Oh! Also! The Jab, DJ extraordinaire, and dapperest chap that ever dapped, has a special night at Forbidden Island, the third Tuesday of every month. And, every Wednesday, there’s a whole mess o’ tikiphiles there, including Hanford & me.

Modesto: Hooptylau 2006

Filed under: Central California,Events,Tiki — Humuhumu @ 12:42 pm
Schmama Lama & me at Hooptylau 2004
Schmama Lama & me at Hooptylau 2004

It’s time once again for one of my very favorite tiki events, Hooptylau in California’s Central Valley. This event celebrates both the Central Valley’s rich tiki history, and its inherent trashiness. Attendees are invited to bust out their most questionable aloha wear, with the most outlandish winning prizes (this year’s challenge is to combine western wear with aloha wear). At last year’s event, we returned to our two rented vans after our visit to Minnie’s to find that we’d interrupted someone in the middle of siphoning gas out of them. Hoopty! This year, my mom, the Schmama Lama, will be joining us — she went to Hooptylau in 2004, and she’s been singing the Hooptylau theme song ever since.

It’s taking place Saturday and Sunday, September 16 & 17. Here’s this year’s schedule:

Martiki at Hooptylau 2004
Martiki at Hooptylau 2004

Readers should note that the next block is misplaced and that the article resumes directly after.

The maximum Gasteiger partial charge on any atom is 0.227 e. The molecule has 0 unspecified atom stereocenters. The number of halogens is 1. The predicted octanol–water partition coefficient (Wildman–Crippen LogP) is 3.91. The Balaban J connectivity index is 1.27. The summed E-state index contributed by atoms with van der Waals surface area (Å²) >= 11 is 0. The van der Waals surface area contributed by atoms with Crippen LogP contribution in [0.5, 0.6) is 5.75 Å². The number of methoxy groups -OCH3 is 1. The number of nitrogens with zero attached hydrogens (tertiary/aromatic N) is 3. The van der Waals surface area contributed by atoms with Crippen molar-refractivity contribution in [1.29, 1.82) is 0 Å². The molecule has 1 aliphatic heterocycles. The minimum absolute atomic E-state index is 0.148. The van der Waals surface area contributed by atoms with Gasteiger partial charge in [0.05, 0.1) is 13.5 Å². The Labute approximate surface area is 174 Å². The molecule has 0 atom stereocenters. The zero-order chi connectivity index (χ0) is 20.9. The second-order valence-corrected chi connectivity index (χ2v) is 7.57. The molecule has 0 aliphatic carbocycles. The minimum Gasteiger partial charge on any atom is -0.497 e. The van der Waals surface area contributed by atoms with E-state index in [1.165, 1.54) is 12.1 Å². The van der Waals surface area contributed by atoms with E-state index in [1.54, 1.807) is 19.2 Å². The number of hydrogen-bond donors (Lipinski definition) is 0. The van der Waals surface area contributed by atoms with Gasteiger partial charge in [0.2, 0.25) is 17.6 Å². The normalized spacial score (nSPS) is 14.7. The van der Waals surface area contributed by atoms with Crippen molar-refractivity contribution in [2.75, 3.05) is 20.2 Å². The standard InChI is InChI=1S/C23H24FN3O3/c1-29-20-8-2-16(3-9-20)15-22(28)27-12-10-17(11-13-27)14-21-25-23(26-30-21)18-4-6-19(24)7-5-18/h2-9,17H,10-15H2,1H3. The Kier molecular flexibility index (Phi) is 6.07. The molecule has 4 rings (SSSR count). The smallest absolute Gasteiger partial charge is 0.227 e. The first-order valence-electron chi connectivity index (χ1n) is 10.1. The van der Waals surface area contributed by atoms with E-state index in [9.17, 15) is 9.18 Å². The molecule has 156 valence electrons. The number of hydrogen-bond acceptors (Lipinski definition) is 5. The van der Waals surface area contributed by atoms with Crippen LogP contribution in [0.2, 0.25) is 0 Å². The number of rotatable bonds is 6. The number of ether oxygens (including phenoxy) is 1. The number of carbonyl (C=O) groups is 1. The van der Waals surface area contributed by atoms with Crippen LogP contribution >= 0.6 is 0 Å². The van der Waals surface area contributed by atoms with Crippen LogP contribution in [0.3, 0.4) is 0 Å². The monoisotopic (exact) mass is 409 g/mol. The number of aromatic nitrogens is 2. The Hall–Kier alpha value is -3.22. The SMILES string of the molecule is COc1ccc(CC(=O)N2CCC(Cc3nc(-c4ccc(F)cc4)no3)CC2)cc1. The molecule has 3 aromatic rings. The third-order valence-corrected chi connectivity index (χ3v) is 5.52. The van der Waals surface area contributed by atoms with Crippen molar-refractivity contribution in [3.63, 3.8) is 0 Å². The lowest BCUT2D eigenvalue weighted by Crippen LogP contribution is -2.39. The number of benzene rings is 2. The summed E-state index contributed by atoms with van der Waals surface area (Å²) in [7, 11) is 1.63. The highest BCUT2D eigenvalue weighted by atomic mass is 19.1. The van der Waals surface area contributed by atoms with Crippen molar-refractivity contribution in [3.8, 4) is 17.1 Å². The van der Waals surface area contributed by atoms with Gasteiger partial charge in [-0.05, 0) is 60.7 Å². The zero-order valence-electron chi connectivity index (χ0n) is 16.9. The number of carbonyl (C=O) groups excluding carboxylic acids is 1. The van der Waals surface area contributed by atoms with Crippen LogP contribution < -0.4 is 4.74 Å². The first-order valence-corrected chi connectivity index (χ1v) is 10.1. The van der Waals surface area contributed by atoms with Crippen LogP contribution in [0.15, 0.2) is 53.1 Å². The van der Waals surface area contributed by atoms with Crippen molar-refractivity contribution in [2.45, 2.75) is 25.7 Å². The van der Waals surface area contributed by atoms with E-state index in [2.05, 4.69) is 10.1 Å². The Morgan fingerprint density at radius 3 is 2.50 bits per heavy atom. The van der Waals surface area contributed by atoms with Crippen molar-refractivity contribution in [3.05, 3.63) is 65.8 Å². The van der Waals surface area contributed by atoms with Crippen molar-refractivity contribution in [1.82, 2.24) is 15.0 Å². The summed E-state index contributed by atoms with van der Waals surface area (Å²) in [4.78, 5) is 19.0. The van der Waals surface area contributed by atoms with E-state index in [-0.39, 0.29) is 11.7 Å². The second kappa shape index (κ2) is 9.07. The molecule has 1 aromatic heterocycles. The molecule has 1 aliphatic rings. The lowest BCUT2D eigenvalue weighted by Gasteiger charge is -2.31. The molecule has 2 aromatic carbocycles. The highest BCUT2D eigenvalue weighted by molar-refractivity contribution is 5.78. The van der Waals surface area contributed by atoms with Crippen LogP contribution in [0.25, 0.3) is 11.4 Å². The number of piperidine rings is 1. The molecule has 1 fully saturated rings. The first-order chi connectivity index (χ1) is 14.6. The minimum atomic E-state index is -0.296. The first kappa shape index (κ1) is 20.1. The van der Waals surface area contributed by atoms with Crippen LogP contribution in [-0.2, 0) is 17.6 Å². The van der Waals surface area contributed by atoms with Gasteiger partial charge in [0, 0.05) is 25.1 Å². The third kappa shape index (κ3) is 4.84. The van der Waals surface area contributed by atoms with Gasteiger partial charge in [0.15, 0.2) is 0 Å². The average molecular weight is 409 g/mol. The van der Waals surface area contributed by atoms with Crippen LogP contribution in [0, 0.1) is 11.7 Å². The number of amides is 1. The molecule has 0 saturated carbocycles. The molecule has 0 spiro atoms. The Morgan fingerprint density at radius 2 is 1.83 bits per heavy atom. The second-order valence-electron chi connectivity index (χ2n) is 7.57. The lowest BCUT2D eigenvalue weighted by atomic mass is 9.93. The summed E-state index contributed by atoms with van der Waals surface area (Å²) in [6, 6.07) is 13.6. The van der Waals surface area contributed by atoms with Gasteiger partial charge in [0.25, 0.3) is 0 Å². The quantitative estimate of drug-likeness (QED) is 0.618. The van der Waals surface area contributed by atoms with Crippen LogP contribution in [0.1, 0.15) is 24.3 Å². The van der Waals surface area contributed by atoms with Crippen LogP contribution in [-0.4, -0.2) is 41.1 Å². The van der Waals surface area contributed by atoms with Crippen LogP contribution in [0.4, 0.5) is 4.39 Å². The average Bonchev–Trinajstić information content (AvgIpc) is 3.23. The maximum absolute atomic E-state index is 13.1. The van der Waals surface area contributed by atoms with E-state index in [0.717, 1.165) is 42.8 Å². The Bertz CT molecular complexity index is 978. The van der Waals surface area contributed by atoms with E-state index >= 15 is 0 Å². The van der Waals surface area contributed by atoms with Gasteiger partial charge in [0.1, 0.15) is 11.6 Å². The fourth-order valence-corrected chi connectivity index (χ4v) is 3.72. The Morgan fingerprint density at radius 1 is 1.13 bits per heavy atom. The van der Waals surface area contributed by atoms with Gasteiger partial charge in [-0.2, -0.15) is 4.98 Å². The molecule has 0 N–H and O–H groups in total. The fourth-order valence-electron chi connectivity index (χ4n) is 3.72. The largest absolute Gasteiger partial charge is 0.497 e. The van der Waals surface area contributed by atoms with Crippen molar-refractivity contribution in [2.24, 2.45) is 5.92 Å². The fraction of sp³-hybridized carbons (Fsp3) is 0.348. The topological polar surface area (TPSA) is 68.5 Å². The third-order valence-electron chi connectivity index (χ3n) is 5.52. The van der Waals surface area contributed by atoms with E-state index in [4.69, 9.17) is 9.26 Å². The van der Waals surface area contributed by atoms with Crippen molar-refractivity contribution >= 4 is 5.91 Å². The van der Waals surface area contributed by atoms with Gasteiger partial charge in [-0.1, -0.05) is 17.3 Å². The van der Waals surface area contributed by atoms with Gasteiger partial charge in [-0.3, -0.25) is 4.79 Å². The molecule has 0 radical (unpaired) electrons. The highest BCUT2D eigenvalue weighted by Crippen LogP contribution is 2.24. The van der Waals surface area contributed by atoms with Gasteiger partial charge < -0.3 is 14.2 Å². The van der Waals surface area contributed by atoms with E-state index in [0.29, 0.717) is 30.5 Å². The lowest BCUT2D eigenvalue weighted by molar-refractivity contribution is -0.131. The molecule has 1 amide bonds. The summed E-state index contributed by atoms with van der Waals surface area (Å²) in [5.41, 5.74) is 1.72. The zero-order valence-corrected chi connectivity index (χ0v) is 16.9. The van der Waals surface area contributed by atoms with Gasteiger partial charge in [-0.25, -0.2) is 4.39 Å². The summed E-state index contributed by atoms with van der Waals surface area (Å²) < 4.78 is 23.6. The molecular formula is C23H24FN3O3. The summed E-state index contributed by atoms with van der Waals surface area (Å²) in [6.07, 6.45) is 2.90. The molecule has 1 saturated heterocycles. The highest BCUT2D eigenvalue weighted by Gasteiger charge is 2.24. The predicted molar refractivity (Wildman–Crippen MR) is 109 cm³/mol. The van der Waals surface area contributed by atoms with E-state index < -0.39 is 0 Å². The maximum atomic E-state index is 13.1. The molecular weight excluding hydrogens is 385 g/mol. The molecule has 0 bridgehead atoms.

1. On Lock Sam’s in Sacramento — not Polynesian, but an intruiguing old-school Chinese joint in downtown Stockton with “Mafioso curtain booths” — and they serve tropical drinks.
  2. Pollardville Chicken Kitchen — again, not Polynesian, but this building was once the great Islander in Stockton. In the mid-’80s, it was moved and turned into a fried chicken joint. It’s being demolished in the coming year, and we’ll visit it to pay our respects and load up on alcohol-absorbing greasy chicken.
  3. The Dark Marq Room — this is the home bar of Hooptylau hosts, the drunken hat and tikicleen. Enjoy their massive collection, heavy with Islander memorabilia, and some excellent mixology.
  4. Tropics Motel & Tiki Lounge — the Tropics was once one of the Ken Kimes chain (which included what is now the Caliente Tropics in Palm Springs), and has some massive Ed Crissman rootball tikis. The motel has weekly rates, and there is usually some laundry out to dry on the chain link fence that separates it from its former bar, the Tiki Lounge. The Tiki Lounge is still operational, but smartly wants nothing to do with its former partner — today, it’s a semi-restored gay bar, with central fireplace and bamboo booths.